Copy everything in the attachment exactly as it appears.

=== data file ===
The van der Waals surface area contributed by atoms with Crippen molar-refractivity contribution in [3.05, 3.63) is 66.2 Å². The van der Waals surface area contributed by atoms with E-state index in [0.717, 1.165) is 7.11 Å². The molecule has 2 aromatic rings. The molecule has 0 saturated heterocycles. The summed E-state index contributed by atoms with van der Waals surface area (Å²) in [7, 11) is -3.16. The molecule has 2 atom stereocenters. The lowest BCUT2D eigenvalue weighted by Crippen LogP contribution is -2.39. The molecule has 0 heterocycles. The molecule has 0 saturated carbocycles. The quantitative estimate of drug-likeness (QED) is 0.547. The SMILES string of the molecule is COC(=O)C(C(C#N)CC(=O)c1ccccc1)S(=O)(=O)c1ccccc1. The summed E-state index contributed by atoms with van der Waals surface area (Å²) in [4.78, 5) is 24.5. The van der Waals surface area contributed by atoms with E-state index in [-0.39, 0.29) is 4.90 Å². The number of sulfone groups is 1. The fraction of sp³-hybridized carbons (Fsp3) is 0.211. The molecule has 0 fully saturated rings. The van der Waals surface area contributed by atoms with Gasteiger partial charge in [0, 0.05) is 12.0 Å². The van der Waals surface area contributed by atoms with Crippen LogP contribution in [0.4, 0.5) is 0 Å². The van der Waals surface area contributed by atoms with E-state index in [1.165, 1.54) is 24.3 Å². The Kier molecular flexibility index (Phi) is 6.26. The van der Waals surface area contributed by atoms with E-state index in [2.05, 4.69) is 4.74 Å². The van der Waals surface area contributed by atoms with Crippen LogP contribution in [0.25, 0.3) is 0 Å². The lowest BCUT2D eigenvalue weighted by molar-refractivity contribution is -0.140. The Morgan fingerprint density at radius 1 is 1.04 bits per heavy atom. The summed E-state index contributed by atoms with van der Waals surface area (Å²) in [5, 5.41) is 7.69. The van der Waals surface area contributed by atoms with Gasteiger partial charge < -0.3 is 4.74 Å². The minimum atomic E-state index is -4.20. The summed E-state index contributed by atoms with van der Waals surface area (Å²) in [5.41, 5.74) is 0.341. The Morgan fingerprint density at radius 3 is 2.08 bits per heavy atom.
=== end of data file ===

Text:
The van der Waals surface area contributed by atoms with Crippen molar-refractivity contribution in [3.05, 3.63) is 66.2 Å². The van der Waals surface area contributed by atoms with E-state index in [0.717, 1.165) is 7.11 Å². The molecule has 2 aromatic rings. The molecule has 0 saturated heterocycles. The summed E-state index contributed by atoms with van der Waals surface area (Å²) in [7, 11) is -3.16. The molecule has 2 atom stereocenters. The lowest BCUT2D eigenvalue weighted by Crippen LogP contribution is -2.39. The molecule has 0 heterocycles. The molecule has 0 saturated carbocycles. The quantitative estimate of drug-likeness (QED) is 0.547. The SMILES string of the molecule is COC(=O)C(C(C#N)CC(=O)c1ccccc1)S(=O)(=O)c1ccccc1. The summed E-state index contributed by atoms with van der Waals surface area (Å²) in [4.78, 5) is 24.5. The van der Waals surface area contributed by atoms with E-state index in [-0.39, 0.29) is 4.90 Å². The number of sulfone groups is 1. The fraction of sp³-hybridized carbons (Fsp3) is 0.211. The molecule has 0 fully saturated rings. The van der Waals surface area contributed by atoms with Gasteiger partial charge in [0, 0.05) is 12.0 Å². The van der Waals surface area contributed by atoms with Crippen LogP contribution in [0.4, 0.5) is 0 Å². The van der Waals surface area contributed by atoms with E-state index in [1.165, 1.54) is 24.3 Å². The Kier molecular flexibility index (Phi) is 6.26. The van der Waals surface area contributed by atoms with E-state index in [2.05, 4.69) is 4.74 Å². The van der Waals surface area contributed by atoms with Crippen LogP contribution in [0.25, 0.3) is 0 Å². The lowest BCUT2D eigenvalue weighted by molar-refractivity contribution is -0.140. The Morgan fingerprint density at radius 1 is 1.04 bits per heavy atom. The summed E-state index contributed by atoms with van der Waals surface area (Å²) in [5, 5.41) is 7.69. The van der Waals surface area contributed by atoms with Gasteiger partial charge < -0.3 is 4.74 Å². The minimum atomic E-state index is -4.20. The summed E-state index contributed by atoms with van der Waals surface area (Å²) in [5.41, 5.74) is 0.341. The Morgan fingerprint density at radius 3 is 2.08 bits per heavy atom.